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Steven Kotler's first book, The Angle Quickest for Flight, is visionary fiction the way we always hoped it could be--the quintessential quest, gripping by the ninth page. It's hip, literary, and poetic yet down-to-earth, with plenty of good story and brimming with sense of place. Even literary giant John Barth deemed it "a brilliant novel!" The fast-paced adventure unravels, ravels, and unravels again as a runaway boy christened Angel finds himself entangled with an odd assortment of eccentric metaphysicians searching for a sacred book looted during the Spanish Inquisition and tithed to the Vatican. Dodging a madman, Vatican agents, and his own past, Angel flits from a café in Santa Fe to the streets of San Francisco, the Wailing Wall of Jerusalem, Rome, Colorado, and Sumatra--Indiana Jones would have signed up for this assignment in a second had he known about it. Angle is a story about finding what is lost, metaphysically and in every other sense. --Randall Cohan --This text refers to an out of print or unavailable edition of this title.
The plot of Kotler's intriguing but often maddening first novel may perplex even the most patient reader, but what book-lover can resist a story about book thieves? Using the jump-cut technique now almost compulsory in mysteries and thrillers, Kotler takes the reader from New Mexico to Tierra del Fuego to Old Jerusalem, weaving together several characters into his complex if not quite winning story about drifters, a renegade priest and smugglers of precious documents. The mysterious Pena, an old Santa Fe woman, draws Angel, a 17-year-old runaway, into her scheme to locate an ancient Kabbalistic text, the Sefer ha-Zaviot, believed to hold a secret shortcut to heaven. Pena persuades Angel to accompany her to Mexico to find another Sefer-seeker named Padre Isosceles, but Pena dies upon reaching the padre's monastery. Angel flees to the States to find Pena's friend, smuggler Coyote Bl#, who plots to retrieve the Sefer from the Vatican, although by then he knows that Padre Isoceles and his dedicated followers will kill any competitors. The story then moves on to rock climbing in California and to the depths of the Vatican library, and it is there that Kotler sets his most powerful scenes, depicting the Church's need to bury contrary beliefs. Along the way, Kotler dips into enough esoterica (the Kabbalah, I Ching, set theory, Sufism) to keep a curious reader intrigued, and the dialogue is always witty and cool. But the novel is overwritten, and the plot far harder to piece together than it should be, making this ambitious intellectual thriller less involving than it might have been.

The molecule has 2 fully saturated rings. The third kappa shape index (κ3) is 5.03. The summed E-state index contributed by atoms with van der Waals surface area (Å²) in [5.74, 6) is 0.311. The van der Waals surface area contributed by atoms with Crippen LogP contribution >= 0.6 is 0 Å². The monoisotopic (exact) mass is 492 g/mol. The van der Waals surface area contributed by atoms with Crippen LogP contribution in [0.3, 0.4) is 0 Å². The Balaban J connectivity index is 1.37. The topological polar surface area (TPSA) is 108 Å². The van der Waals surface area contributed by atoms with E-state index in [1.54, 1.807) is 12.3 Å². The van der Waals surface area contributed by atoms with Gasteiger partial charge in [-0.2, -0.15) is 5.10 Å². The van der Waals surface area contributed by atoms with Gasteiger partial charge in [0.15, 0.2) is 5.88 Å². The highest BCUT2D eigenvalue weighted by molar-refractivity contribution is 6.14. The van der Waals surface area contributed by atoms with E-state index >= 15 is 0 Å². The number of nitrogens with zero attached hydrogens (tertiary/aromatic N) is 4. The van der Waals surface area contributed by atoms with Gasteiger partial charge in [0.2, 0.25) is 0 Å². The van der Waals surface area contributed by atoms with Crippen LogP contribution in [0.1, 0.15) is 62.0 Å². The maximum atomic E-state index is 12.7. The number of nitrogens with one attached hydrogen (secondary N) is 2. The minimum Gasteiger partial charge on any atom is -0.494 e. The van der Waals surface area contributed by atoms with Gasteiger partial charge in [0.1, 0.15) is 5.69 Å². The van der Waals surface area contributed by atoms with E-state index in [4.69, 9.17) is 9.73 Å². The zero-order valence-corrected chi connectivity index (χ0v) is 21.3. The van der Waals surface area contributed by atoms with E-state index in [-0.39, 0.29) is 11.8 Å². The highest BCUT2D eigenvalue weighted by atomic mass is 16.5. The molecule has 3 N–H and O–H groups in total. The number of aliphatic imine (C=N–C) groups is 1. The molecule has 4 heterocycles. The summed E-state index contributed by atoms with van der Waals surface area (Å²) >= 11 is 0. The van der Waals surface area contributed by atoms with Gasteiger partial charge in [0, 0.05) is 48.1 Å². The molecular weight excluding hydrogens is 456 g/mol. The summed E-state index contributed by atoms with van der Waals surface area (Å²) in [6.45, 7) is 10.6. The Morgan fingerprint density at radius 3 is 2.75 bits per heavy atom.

Copyright 1999 Reed Business Information, Inc. --This text refers to an out of print or unavailable edition of this title.
I am a reader who appreciates nuance and complexity in a novel, but this book was an abomination. It was barely coherent, poorly dialoged, sloppily written, and intellectually... Read morePublished on August 16, 2012 by drwfishesman
An enigma of a book. In one chapter a central charater meets Jesus in some of the best writing I have read in years. Read morePublished on April 3, 2004 by Daiun
The plot, character development, and structure of this title has made it #1 on my favorites list. When I finished it, I began again.Published on February 21, 2003
As I was reading this, I thought, "Hmm. I wonder if any secret messages are encrypted in this text." Well, turns out, probably not. Read morePublished on October 31, 2001 by New Age of Barbarism
Perhaps overly complex. The story jumps out and grabs you. The writing is quirky, but the sentences are almost poetic. Read morePublished on August 16, 2000
200 pages into the novel, these are my thoughts.
Two things can be said about Kotler's novel: it's written with unique characters and in a unique voice. Read more
This book was a disappointment. The author seems to have pared down every line in some sort of quest for trendy minimalism. Read morePublished on October 25, 1999 by steve hunter (firstname.lastname@example.org)